Your heart beats about 60-80 times in a minute when you are resting, it takes a particular amount of pressure to push the blood from the heart through all the vessels in the body when this pressure is increased to abnormal levels, we say that such a person has hypertension.
You should also know that it is harder to pass fluid through a smaller pipe than it is to pass through bigger pipes, therefore having arteries with small or narrow calibres can increase your blood pressure, and can lead to high blood pressure
Hypertension is becoming common, more common today than it has been in the past and younger people are developing it now, it used to be thought among laymen as a disease of old age.
It is even said that half of the people with hypertension do not know that they have it, and half of those who have it are not controlling it properly
Hypertension has been called the silent killer and this has some truth to it as it can develop over the course of many years while damaging vital organs, including the heart, kidneys, the eyes, the brain
It is important to find this condition early and treat it, this means checking your blood pressure as often as possible, regularly.
Causes of Hypertension:
Hypertension has been divided into 2 main types to try to understand their causes:
- Primary or Essential Hypertension
- Secondary or Acquired Hypertension
Also known as primary hypertension, there are no identifiable causes for this kind of hypertension, most people have this kind.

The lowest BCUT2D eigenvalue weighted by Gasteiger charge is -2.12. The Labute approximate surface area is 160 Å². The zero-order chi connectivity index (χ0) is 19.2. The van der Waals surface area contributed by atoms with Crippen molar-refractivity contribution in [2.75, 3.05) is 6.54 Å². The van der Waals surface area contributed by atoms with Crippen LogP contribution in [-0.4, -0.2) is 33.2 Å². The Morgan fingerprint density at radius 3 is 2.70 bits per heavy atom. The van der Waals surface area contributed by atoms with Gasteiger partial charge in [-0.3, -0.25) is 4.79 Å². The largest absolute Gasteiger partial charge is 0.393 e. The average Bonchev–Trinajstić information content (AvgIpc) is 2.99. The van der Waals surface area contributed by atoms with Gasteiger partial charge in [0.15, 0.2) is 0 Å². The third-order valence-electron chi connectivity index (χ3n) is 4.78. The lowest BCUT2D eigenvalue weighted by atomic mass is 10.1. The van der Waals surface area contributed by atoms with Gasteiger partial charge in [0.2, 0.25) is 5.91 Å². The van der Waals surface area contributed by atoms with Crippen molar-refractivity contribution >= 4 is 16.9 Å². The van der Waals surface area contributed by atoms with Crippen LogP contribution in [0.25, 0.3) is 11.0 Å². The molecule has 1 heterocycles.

Factors like genetics play a role here as it tends to be passed on,
Other factors like being overweight and not exercising can hasten the development of this kind of hypertension. Being obese carries many risks including the risk of developing hypertension.
This kind of hypertension is usually caused by something wrong in the body and treating the cause usually takes care of the blood pressure,
Certain conditions that can cause this kind of hypertension include:
- Kidney Disease or problems with the blood supply of the kidney
- Thyroid diseases
- Some medications
- Drug abuse for example cocaine
- Alcohol abuse
- Gland problems: adrenal glands
- Some tumours that secrete hormones that may raise your blood pressure
Hypertension in Pregnancy
Some women may develop hypertension for the first time during pregnancy, this is called pregnancy-induced hypertension,
It can become preeclampsia when the person becomes begins to lose some protein in the urine and eclampsia which is life-threatening. Eclampsia basically means when seizures occur in the
This condition may come with leg swelling, blurred vision, nausea, headaches, and epigastric pain,
It is common in women who are
- mothers who are under 20 years of age or over 40,
- pregnancies with more than one baby in the womb(twins)
- A family history of a similar condition
- Black or African American women
Uncontrolled hypertension in pregnancy puts the baby and the mother at risk. It can be controlled with antihypertensives, best prescribed by your doctor,
In many cases, this resolves when the baby is delivered, however, some women go on to develop hypertension after pregnancy.
How do I know I have Hypertension?
Most people will not feel any symptoms, as hypertension is generally silent, and sometimes symptoms may indicate that something is wrong.
These symptoms may include:
- Blood in the urine
- Blurry vision
- Bleeding from the nose
- Feeling weak
But they could also be caused by other conditions, so seeing a doctor when you have these symptoms is important as they could also require emergency care.
The only way to know if you have hypertension is to check your blood pressure often especially if you have a family history of hypertension. This helps you recognize it on time and start treating as soon as possible so it does not lead to complications